Reporting from Italy - Part Four

Editor's Note: Here is Part Four of the Italy Trip...sorry for the late post! Kevin provides info on days three through five, with a few pics to boot.

Day 3:

Lino plays tour guide at St. Peter's. Photo by Kevin Sage.

Day 3 started out very early (6:30am) with a walk over to St. Peter's Basilica.  While we waited to go in, Lino took a quick spin at being tour guide to tell us about St. Peter's Square.  Once inside, Father Rob celebrated Mass.  I've been to St. Peter's a number of times, but I'd never known that all of the altars are used in the morning. It was really surreal to see so many Masses being celebrated at once, in so many different languages. It really shows the universality of the Catholic Church.

After Mass, we headed over to the church of Santa Croce in Gerusalemme, which contains many important relics of the crucifixion. In particular, we saw pieces of the true cross, thorns from the crown, and some of the nails that held Christ to the cross.  There is also a replica of the Shroud of Turin, where it is believed you can see the image of Christ on his burial shroud.  I saw it once before, but this time I was surprised that I could actually make out a faint outline of his face...truly incredible.

Next up was Scala Santa (the Holy Stairs). These are the stairs that Christ walked up and down on Good Friday to stand before Pilate. When Constantine legalized Christianity, his mother, St. Helena, had the stairs brought over from the Holy Land to Rome...can you imagine lugging all those marble stairs all that way? They now sit enclosed in a building to protect them from the elements, and the stairs themselves are covered with wood so the thousands of pilgrims climbing up them will not damage them. Since you have to climb the stairs on your knees, praying at every step, it can take some time and be painful. Let's just say the crew (who had climbed the stairs before...except Maureen) wasn't too excited to repeat the experience.  Well, except for Ryan.  However once Lino saw that most of our group had done it, he caved to peer pressure and followed suit.  My wife had bruises on her legs within hours of climbing the stairs, but according to her it was well worth it.

Then we hit St. John Lateran...well, we didn't hit the church, but we did visit it.  The church is dedicated to St. John the Evangelist and St. John the Baptist, and is named after the Lateran family.  It is the seat of the diocese of Rome, and is the seat for the bishop of Rome (the Holy Father) in reality St. John's is more important than St. Peter's, as odd as it is to hear someone say that.  Anyway, it's a beautiful church, with giant statues of the apostles lining the inside of the church. The heads of Peter and Paul are present (though not visible) at the top of the baldachino, and the table believed to be used at the Last Supper is in one of the naves. Really amazing to see.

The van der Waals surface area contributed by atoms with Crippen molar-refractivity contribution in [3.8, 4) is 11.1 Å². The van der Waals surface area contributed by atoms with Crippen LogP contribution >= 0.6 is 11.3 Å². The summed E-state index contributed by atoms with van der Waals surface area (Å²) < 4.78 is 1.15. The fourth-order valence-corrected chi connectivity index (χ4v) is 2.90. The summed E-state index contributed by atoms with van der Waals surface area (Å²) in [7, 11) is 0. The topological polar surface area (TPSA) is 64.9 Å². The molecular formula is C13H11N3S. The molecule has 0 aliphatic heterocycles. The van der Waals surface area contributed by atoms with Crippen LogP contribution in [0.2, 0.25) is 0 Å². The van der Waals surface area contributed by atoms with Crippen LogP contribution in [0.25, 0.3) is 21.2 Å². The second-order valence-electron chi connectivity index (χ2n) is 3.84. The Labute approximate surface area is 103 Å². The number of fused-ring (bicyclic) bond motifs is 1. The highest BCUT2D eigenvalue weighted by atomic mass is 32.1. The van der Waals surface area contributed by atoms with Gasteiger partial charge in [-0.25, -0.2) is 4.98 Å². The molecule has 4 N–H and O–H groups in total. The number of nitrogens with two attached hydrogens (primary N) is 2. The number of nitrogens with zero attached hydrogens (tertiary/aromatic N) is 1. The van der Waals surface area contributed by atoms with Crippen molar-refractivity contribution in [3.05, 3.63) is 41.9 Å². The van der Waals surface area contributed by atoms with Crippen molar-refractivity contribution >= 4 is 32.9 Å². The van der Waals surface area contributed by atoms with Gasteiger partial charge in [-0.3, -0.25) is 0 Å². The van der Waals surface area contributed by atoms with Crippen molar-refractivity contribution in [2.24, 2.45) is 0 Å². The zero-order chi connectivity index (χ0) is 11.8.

That afternoon, we visited the Vatican Museums, including the Sistine Chapel. We all thought it would be nice to spend the afternoon indoors in air conditioning. Unfortunately, they apparently don't use air conditioning at the Vatican Museums, so our three hour tour (insert Gilligan joke here) was very hot, very tiring, and just felt miserable.  Lino tried to cool himself off by rolling up the legs of his jeans into shorts, which was a really, um, "great" look. I put a picture of it on Facebook and tagged Lino if you want to see his "classy" jean shorts. Anyway, the rest of us tried to keep cool however we could.  I think I can speak for most of the group when I say that by the time we got to the most important and beautiful parts of the museum - the oldPapal apartments painted by Raphael and the Sistine Chapel - we were too hot and tired to really care. It sounds bad, but you have no idea how hot it was!  We did get a few, illicit photos of the Sistine Chapel though.

Lino and Maureen have dinner with the fans. Photo by Kevin Sage.

After all that fun, Lino and Fr. Rob announced they would be walking to dinner in town if anyone wanted to join them. Of course many of us wanted to. Fr. Rob kept telling us it would be a 30-35 minute walk. We got started almost 30 minutes late because Mr. Rulli decided he needed his beauty sleep more than he needed to be on time...and then the walk took more like an hour than 35 minutes!  The entire walk, Fr. Rob kept talking about the carbonara, and how we all must order it.  Imagine listening to him repeating himself over and over in his Brooklyn accent saying "carbonara".  Hilarious!  (He was right though...Norvina (my wife) said it was excellent.)  Anyway, since we didn't have a big group reservation, we got split up into several groups of 6-8 people.  Lucky us, we ended up having dinner with Lino and Maureen! Aside from the fact that I was feeling terrible and kept having to excuse myself to get some air, it was really fun. I think the best way I can sum up the conversation is that listening to Lino and Maureen talk felt like a live, in-person version of the show.  Great fun!  They were both very personable, funny, and just generally great to hang out with.  Their on-air personalities don't seem like seems to basically reflect how they are in "real life".  It was also great to see that Lino, as successful and popular as he is (and let's not forget the 3 Emmy awards!) is still down to earth and just a regular dude...who happens to be Catholic.

Day 4: